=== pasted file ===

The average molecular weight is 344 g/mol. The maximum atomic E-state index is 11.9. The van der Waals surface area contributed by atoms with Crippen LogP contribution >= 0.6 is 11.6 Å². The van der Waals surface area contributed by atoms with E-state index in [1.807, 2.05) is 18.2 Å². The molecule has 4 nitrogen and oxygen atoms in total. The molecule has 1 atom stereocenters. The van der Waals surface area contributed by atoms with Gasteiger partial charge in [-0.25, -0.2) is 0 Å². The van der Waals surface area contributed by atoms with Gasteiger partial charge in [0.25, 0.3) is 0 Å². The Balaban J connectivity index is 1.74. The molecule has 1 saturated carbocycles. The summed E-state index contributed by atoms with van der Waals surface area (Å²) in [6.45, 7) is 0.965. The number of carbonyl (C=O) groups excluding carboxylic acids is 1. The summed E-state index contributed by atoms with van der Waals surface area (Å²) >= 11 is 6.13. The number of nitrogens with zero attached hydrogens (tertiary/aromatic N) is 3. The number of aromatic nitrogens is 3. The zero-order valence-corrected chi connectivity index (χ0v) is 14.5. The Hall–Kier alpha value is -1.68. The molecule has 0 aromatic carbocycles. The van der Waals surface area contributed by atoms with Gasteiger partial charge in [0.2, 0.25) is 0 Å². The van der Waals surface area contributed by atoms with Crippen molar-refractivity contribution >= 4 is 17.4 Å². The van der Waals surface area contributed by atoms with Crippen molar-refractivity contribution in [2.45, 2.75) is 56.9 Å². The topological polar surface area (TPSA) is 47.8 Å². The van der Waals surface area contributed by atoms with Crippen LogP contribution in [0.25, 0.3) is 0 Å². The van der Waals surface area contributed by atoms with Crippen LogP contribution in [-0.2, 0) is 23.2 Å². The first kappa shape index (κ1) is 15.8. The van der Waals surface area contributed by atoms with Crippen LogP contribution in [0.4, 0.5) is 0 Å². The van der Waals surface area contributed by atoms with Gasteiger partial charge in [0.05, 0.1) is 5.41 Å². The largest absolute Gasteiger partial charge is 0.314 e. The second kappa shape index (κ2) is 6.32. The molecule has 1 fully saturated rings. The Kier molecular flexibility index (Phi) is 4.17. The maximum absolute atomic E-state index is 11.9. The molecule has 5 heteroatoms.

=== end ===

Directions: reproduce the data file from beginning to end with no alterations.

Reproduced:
The average molecular weight is 344 g/mol. The maximum atomic E-state index is 11.9. The van der Waals surface area contributed by atoms with Crippen LogP contribution >= 0.6 is 11.6 Å². The van der Waals surface area contributed by atoms with E-state index in [1.807, 2.05) is 18.2 Å². The molecule has 4 nitrogen and oxygen atoms in total. The molecule has 1 atom stereocenters. The van der Waals surface area contributed by atoms with Gasteiger partial charge in [-0.25, -0.2) is 0 Å². The van der Waals surface area contributed by atoms with Gasteiger partial charge in [0.25, 0.3) is 0 Å². The Balaban J connectivity index is 1.74. The molecule has 1 saturated carbocycles. The summed E-state index contributed by atoms with van der Waals surface area (Å²) in [6.45, 7) is 0.965. The number of carbonyl (C=O) groups excluding carboxylic acids is 1. The summed E-state index contributed by atoms with van der Waals surface area (Å²) >= 11 is 6.13. The number of nitrogens with zero attached hydrogens (tertiary/aromatic N) is 3. The number of aromatic nitrogens is 3. The zero-order valence-corrected chi connectivity index (χ0v) is 14.5. The Hall–Kier alpha value is -1.68. The molecule has 0 aromatic carbocycles. The van der Waals surface area contributed by atoms with Gasteiger partial charge in [0.2, 0.25) is 0 Å². The van der Waals surface area contributed by atoms with Crippen molar-refractivity contribution >= 4 is 17.4 Å². The van der Waals surface area contributed by atoms with Crippen molar-refractivity contribution in [2.45, 2.75) is 56.9 Å². The topological polar surface area (TPSA) is 47.8 Å². The van der Waals surface area contributed by atoms with Crippen LogP contribution in [0.25, 0.3) is 0 Å². The van der Waals surface area contributed by atoms with Crippen LogP contribution in [-0.2, 0) is 23.2 Å². The first kappa shape index (κ1) is 15.8. The van der Waals surface area contributed by atoms with Crippen LogP contribution in [0.4, 0.5) is 0 Å². The van der Waals surface area contributed by atoms with Gasteiger partial charge in [0.05, 0.1) is 5.41 Å². The largest absolute Gasteiger partial charge is 0.314 e. The second kappa shape index (κ2) is 6.32. The molecule has 1 fully saturated rings. The Kier molecular flexibility index (Phi) is 4.17. The maximum absolute atomic E-state index is 11.9. The molecule has 5 heteroatoms.